Interview With Isaias Hernandez.

We’ve Interviewed Queer Environmentalist, Isaias Hernandez, to gain insights about their opinion on the intersectional environmentalism. Read the excerpts below:

By Akshita Mehta

  1. Please share your story of coming out to the world as an intersectional environmentalist, and what made you realize that the queer community need to be represented in the climate justice movement?

@queerbrownvegan- My coming out story as an intersectional environmentalist was grown out of my passion for education, creativity, and being queer. At the age of 21, I was confident of who I was and wanted to be vulnerable with myself and the community to showcase the diversity in the environmental movement. For me, I recognized at a young age that the environmental movement was never diverse, it primarily centered on White voices. The same white voices who continued to center BIPOC voices, continued to center themselves which confused me of why they weren’t doing a larger action to decenter themselves in conversations. Queer communities have always existed in multi-dimensional spaces and are a part of frontline communities as nearly 40% of homeless youth identify as LGBTQ+

  1. How are struggles for queer liberation connected to those for climate justice? How did you realize this was an important issue that required attention?

@queerbrownvegan- Queer liberation comes from Black and Trans liberation writers, authors, activists, and revolutionaries. For me, I recognize my own privilege as someone who is a Cis-man that we are not free until they are free, which is why it is important that I too amplify their voices and share my platform. I realized at a younger age when I talked to a lot of my friends who were Queer and homeless explaining the needs of what they had to do to survive when there were heat waves, thunderstorms, and other extreme weather conditions.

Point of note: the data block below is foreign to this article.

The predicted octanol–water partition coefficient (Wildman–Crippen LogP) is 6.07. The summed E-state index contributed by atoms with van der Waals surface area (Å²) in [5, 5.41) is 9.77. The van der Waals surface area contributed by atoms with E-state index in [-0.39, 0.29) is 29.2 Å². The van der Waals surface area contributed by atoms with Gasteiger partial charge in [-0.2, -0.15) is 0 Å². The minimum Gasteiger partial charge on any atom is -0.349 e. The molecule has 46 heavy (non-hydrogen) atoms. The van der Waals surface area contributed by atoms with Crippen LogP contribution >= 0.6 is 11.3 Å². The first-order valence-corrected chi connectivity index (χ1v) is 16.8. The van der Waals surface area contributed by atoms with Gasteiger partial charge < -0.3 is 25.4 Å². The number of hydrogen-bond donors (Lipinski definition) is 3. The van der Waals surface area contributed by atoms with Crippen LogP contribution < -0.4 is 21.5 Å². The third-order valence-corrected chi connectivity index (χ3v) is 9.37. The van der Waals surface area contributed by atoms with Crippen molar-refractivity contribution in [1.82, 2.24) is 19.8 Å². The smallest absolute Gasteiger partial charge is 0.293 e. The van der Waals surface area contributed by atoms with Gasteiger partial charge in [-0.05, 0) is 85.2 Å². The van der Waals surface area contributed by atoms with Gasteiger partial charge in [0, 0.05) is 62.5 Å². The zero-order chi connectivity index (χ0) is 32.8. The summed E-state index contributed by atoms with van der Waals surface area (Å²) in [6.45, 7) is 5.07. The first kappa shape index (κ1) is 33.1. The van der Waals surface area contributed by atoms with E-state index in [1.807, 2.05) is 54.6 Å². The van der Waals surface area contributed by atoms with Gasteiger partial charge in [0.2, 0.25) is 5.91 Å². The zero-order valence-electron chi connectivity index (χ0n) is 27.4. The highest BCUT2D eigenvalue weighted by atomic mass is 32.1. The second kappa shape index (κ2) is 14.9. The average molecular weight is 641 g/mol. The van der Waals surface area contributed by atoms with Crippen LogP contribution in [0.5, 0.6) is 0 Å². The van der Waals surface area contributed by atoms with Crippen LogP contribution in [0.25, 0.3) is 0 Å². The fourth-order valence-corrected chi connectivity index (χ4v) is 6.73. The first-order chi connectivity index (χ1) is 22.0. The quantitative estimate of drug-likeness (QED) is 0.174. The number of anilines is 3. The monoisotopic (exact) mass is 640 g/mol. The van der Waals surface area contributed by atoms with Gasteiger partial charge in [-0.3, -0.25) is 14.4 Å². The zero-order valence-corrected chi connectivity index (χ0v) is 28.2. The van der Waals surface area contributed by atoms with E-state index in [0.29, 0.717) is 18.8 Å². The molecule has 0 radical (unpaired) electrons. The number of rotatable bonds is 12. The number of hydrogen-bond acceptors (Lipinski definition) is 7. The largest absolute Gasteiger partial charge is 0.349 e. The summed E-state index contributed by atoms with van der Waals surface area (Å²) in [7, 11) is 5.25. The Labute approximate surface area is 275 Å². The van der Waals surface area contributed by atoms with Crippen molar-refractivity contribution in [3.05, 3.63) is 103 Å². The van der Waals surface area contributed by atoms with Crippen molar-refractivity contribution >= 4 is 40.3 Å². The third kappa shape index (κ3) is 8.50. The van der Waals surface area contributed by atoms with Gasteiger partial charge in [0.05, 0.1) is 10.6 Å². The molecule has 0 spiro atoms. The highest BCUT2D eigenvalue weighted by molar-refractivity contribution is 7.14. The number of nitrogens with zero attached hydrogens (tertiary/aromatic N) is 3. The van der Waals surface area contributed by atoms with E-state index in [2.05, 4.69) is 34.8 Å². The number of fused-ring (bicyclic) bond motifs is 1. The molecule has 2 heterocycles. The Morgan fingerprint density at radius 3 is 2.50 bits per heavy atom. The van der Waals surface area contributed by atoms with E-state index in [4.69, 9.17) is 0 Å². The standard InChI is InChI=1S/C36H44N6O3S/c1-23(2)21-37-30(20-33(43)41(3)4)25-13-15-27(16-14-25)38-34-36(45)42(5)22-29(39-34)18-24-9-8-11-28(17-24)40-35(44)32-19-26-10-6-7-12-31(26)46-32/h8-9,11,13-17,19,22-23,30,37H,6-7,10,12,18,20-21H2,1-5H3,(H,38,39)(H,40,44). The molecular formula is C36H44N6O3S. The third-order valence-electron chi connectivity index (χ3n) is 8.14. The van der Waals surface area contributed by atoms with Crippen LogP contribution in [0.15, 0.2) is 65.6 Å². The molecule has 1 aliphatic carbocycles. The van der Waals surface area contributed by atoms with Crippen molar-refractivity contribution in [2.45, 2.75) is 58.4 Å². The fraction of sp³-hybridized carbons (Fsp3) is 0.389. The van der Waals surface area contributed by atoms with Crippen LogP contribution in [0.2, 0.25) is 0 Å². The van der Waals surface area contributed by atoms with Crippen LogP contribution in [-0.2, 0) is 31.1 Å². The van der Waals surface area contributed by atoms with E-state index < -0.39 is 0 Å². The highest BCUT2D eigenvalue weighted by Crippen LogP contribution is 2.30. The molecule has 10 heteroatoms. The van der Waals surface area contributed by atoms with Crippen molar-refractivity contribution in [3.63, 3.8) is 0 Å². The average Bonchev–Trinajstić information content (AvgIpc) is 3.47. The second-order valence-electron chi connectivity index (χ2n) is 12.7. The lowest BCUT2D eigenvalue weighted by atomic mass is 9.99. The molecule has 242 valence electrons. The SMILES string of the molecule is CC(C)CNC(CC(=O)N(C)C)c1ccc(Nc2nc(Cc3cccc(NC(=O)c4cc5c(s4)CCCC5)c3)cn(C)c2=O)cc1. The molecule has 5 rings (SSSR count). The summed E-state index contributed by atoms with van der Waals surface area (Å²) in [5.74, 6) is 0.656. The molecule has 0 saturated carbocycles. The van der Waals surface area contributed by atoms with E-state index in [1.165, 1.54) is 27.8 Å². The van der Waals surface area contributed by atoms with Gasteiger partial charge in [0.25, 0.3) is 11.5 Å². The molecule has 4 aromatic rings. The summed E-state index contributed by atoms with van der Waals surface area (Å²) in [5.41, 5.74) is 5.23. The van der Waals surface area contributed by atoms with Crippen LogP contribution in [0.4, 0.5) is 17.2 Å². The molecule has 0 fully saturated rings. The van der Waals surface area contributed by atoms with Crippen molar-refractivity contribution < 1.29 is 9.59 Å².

1.  What values does the queer community bring to the fight for climate justice?

@queerbrownvegan- Queer communities bring a multi-dimensional approach that allows them to think beyond the binary system we live in today. Presenting resiliency climate solutions requires a Queer perspective because Queer People of Color are at the forefront of these environmental movements.

  1. Can you share any incident related to the climate action movement, where you felt that queer people have been excluded?

@queerbrownvegan- It depends on what we are talking about, I feel as if most disaster relief programs aren’t center on Queer / Disabled community needs. We must recognize that Queer people have often been left out of the conversation but are the first ones on the ground to redistribute mutual aid resources.

  1.    A message for the upcoming generation of queer environmentalists.

@queerbrownvegan- Be vulnerable while cultivating a safe space community that is characterized and defined by yourself. Do not let those who dislike you prevent the work that you are doing for your community. If people focus more on you than their own biases and oppressive systems they uphold, then they are the issue, not you.

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